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Factbox: China's independent refiners under pressure as Beijing tightens scrutiny

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Factbox: China's independent refiners under pressure as Beijing tightens scrutiny

Recent measures by Beijing to tighten supervision of the independent refining sector have clipped the wings of the largest contributors to China's crude import growth since 2016 and are expected to alter the country's refining landscape by forcing shutdowns and consolidations.

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There will be some near-term impact on crude import volumes as smaller refiners struggle to survive, but the overall expansion in refining capacity should offset this in the long run.

China's refining sector is split into refineries owned by state-owned oil giants and those owned by private companies, with the key difference being that the latter need quotas to import crude oil. Beijing liberalized the sector in 2015 when it began allotting crude import quotas to independent refiners, accelerating the country's crude import growth trajectory. Prior to this, these refiners relied on fuel oil and domestically produced crudes for feedstock. For Beijing, the goal was to boost competition for state-owned refineries, remove inefficiencies in the sector and incentivize plant upgrades to control pollution.

Over the years the government has been tightening scrutiny of independent refiners, particularly the smaller plants based in Shandong province -- the largest independent refining hub -- to try and eliminate illegal practices. But the recent crackdown on tax irregularities and illegal quota trading is the toughest to date by the government on these refiners, forcing them to lower operating rates and even consider closures.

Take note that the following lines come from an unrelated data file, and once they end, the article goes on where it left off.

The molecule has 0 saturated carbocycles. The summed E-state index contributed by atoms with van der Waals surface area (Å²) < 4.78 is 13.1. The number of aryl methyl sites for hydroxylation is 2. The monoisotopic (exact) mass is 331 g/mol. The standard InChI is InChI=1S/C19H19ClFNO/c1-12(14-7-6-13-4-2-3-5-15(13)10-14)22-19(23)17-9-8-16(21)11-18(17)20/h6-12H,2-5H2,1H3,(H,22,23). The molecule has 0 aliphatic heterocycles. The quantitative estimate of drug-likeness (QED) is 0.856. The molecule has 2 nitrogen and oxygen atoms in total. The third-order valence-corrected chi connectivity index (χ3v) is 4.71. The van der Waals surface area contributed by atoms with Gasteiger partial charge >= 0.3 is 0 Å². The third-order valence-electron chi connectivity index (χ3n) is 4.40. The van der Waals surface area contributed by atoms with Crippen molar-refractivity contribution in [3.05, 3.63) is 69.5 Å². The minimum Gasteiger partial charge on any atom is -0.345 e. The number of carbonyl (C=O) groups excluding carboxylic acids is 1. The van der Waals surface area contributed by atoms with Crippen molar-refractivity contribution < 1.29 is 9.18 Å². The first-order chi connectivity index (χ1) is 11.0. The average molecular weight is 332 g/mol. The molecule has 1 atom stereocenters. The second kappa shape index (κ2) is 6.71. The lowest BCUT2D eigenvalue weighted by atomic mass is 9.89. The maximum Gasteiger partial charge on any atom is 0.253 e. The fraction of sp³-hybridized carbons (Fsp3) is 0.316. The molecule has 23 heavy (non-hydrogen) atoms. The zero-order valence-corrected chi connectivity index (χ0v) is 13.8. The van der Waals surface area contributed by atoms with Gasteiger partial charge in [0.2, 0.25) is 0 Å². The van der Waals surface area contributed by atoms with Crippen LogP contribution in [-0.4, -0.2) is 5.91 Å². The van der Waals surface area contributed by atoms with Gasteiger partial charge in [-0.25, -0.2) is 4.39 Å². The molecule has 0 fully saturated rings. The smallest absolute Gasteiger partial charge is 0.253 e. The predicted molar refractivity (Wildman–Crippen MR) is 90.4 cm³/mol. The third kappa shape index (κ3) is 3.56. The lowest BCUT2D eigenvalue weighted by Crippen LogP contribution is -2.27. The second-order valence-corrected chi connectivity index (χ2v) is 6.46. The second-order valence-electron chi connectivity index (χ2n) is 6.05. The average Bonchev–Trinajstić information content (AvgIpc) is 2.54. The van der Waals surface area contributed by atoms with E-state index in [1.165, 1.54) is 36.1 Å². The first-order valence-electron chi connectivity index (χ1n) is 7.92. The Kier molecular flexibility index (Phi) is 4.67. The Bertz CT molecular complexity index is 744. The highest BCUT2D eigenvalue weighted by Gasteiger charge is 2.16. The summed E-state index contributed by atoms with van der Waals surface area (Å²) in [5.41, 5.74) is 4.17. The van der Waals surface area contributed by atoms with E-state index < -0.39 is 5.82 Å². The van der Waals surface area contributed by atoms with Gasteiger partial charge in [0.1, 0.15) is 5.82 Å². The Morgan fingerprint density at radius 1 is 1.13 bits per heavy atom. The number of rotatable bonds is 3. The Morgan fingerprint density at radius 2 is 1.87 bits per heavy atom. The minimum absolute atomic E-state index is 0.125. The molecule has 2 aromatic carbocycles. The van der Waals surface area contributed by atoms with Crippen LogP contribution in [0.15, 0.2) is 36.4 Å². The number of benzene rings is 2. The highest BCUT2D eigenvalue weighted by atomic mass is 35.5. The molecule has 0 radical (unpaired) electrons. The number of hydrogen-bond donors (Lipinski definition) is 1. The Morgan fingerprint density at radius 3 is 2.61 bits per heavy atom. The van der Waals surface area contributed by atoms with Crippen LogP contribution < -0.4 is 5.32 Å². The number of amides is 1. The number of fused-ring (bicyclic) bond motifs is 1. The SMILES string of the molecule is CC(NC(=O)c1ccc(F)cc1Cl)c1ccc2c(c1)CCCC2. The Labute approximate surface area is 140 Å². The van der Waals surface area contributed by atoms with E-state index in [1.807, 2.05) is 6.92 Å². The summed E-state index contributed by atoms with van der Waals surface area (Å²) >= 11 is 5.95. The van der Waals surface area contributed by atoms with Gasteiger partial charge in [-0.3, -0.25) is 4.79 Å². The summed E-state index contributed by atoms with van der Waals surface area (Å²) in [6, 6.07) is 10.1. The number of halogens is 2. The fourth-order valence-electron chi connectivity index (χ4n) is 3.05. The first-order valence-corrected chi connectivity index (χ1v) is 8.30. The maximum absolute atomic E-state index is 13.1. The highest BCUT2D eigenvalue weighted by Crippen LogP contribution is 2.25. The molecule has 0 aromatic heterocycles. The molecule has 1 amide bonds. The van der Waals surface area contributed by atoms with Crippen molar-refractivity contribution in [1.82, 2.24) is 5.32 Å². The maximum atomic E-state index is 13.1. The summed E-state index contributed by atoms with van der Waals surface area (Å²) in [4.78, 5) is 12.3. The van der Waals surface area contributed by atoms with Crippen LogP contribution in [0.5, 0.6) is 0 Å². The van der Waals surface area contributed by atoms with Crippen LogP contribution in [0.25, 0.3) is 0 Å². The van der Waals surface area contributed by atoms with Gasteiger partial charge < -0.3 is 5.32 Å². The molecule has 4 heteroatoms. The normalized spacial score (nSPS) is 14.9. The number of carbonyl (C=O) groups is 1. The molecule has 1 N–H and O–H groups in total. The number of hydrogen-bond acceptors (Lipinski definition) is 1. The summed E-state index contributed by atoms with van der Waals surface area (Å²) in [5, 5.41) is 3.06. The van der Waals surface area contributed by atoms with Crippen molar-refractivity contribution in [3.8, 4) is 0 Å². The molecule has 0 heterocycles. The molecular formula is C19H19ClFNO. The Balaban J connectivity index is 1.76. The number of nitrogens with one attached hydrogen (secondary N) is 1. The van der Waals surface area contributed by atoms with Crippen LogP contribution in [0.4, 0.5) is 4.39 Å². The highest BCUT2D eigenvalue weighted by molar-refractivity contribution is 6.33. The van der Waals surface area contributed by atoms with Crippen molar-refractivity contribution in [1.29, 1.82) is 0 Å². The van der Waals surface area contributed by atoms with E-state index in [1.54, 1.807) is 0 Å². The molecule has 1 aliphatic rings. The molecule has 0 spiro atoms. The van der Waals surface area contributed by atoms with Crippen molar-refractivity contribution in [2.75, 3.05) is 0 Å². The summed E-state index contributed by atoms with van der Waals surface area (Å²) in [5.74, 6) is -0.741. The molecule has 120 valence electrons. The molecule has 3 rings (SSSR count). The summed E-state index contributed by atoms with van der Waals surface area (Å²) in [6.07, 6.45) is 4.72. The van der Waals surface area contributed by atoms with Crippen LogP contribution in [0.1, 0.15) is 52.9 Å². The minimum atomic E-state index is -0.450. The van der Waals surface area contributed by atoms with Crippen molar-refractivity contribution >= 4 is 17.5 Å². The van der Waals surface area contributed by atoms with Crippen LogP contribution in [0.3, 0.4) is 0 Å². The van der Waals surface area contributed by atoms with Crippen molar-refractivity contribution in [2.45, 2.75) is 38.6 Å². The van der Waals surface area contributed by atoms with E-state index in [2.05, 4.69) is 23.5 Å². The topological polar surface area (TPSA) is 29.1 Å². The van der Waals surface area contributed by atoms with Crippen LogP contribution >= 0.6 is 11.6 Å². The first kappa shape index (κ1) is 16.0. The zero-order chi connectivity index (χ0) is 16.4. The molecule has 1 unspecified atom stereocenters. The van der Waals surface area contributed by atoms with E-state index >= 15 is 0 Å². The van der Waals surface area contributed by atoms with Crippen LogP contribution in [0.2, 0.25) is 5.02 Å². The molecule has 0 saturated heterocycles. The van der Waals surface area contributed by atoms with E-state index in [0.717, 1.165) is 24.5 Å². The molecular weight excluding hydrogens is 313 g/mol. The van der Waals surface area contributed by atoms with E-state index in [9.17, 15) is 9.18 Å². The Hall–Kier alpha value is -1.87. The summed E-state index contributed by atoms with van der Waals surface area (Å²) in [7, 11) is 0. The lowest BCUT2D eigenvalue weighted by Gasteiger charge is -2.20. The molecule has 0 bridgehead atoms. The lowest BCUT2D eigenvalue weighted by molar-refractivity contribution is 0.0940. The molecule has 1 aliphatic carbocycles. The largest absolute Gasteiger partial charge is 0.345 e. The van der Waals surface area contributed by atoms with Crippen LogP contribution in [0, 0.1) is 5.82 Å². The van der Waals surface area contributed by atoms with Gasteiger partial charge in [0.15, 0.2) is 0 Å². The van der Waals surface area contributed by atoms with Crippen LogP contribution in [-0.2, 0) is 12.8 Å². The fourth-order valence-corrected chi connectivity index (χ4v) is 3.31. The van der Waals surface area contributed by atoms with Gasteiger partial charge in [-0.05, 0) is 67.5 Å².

The measures include more stringent investigations into crude import quota use, which has led to a reduction in quota allocations; stricter tax rules that have squeezed margins; and the imposition in June of a consumption tax on imports of bitumen blend, rendering this alternative feedstock used by independent refiners uncompetitive.

There are a few reasons behind Beijing's move to crack down on practices it had been turning a blind eye to for the last few years. One is the need to boost tax revenue amid a pandemic-induced slowdown, another is a stronger need to reduce greenhouse gas emissions after a declaration of carbon neutrality by 2060 by President Xi Jinping. A third is the emergence of mega, integrated independent refiners. These integrated refining and petrochemical complexes are large and efficient enough to keep the markets well supplied and competition alive, making it easier for the government to tolerate capacity losses at small, scattered, inefficient and polluting plants in Shandong.

Independent refiners account for around 35% of China's total refining capacity of around 900 million mt/year (18 million b/d).

Below, S&P Global Platts takes a look at the impact of the crackdown on infrastructure, trade flows and prices


** A clampdown on the illegal quota trade, in which refiners with crude import quotas sold them to non-quota holders, has left the latter with no feedstock. Around 15 million mt/year of such refining capacity based in Shandong is expected to shut permanently amid difficulties in procuring feedstock.

** Refiners that have added capacity illegally are likely to idle part of this capacity amid stronger government surveillance and a shortage of feedstocks such as bitumen blend. At least four independent refineries in Shandong have added a total 16.5 million mt/year of capacity illegally since 2017, according to industry sources.

** The new measures will accelerate a plan by the Shandong provincial government to consolidate refineries with capacities under 5 million mt/year to cut the sector's capacity to 90 million mt/year by 2025 from 130 million mt/year in 2018.